Economic Development News
As automotive suppliers begin work on their 2018 tax returns and implement plans for their capital expenditures in 2019, suppliers should look at a potential tax credit to help offset the costs of tooling: the Research and Development Tax Credit under section 41 of the Internal Revenue Code (the R&D Credit). While the IRS has typically taken a tough stance on challenging tooling costs as eligible expenses, recent cases indicate that the IRS may be shifting to a more taxpayer-friendly position. Also, hopes for an Alabama R&D credit have been revived, as we discuss below.
The R&D Credit is generally available for “qualified research expenses” incurred by a business, subject to certain restrictions. For automotive suppliers with large tooling costs, the treatment of tooling costs as “qualified research expenses” may result in a large R&D credit to significantly offset the company’s expenditures. Among other requirements, two facts-and-circumstances tests must be met in order for tooling costs to be “qualified research expenses.” The first test is that the taxpayer must bear the economic risk that the tooling will perform adequately, and many tooling costs will easily meet this requirement. The second test is that the taxpayer must transfer ownership of the tool to its customer (i.e., the property cannot be subject to depreciation by the taxpayer).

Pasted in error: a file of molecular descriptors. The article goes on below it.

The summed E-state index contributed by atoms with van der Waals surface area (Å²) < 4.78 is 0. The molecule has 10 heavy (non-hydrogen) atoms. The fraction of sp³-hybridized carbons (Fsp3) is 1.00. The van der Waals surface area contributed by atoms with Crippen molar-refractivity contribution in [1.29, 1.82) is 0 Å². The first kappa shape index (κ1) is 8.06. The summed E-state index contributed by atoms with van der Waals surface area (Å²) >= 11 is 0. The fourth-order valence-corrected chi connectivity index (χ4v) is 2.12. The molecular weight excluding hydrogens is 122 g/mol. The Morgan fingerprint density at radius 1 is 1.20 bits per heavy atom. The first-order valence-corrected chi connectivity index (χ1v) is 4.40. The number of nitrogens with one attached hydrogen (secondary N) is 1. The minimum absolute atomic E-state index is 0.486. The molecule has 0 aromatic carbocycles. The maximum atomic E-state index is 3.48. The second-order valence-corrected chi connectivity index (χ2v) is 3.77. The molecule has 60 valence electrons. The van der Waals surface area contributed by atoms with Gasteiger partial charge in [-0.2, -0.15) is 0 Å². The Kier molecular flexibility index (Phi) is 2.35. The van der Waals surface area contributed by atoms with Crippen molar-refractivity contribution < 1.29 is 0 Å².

The IRS has a history of challenging the eligibility of tooling costs as qualified research expenses based upon this second test. Automotive suppliers received a glimmer of hope in late 2018, as the IRS conceded its Tax Court case against TSK of America Inc., in which the IRS initially challenged the supplier’s R&D credits for its specially-designed tooling. By conceding the case (after discovery and the filing of expert reports), the IRS may have shown a willingness to allow credits for tooling costs where the facts show that the expenses meet both tests described above. A Tax Court petition involving similar facts has been filed by Shiloh Industries Inc., challenging the IRS’ disallowance of $24.5 million in tooling expenses as qualified research expenses (Docket No. 20802-18). Automotive suppliers, and their tax advisors, will be closely following this new Tax Court case to see if the IRS’ position in TSK of America represents a fundamental shift that would resolve the uncertainty surrounding the availability of R&D credits for automotive suppliers. In the meantime, suppliers should re-examine their expenses to make sure that they are capturing the total value of the lucrative credit.
A draft of Alabama R&D tax credit legislation is being circulated among potential supporters in the Alabama Legislature and in the business and biotech communities. Similar to previous versions, the current draft would grant an income tax or financial institution excise tax credit to companies doing business in Alabama if the R&D was performed in the state and was conducted either by the company itself or by a third party. In the latter case, an additional incentive would be available if the research entity is an accredited university or qualified Alabama research entity. Like IRC section 41, the credit would be granted only for incremental R&D expenditures, looking back over a three-year test period, and limited both in terms of what each taxpayer-applicant can claim and what all taxpayer-applicants can claim during a given calendar year. The draft legislation has been endorsed by the Birmingham Business Alliance, the Montgomery Area Chamber of Commerce, and the West Alabama Chamber of Commerce, to name a few of the likely supporters.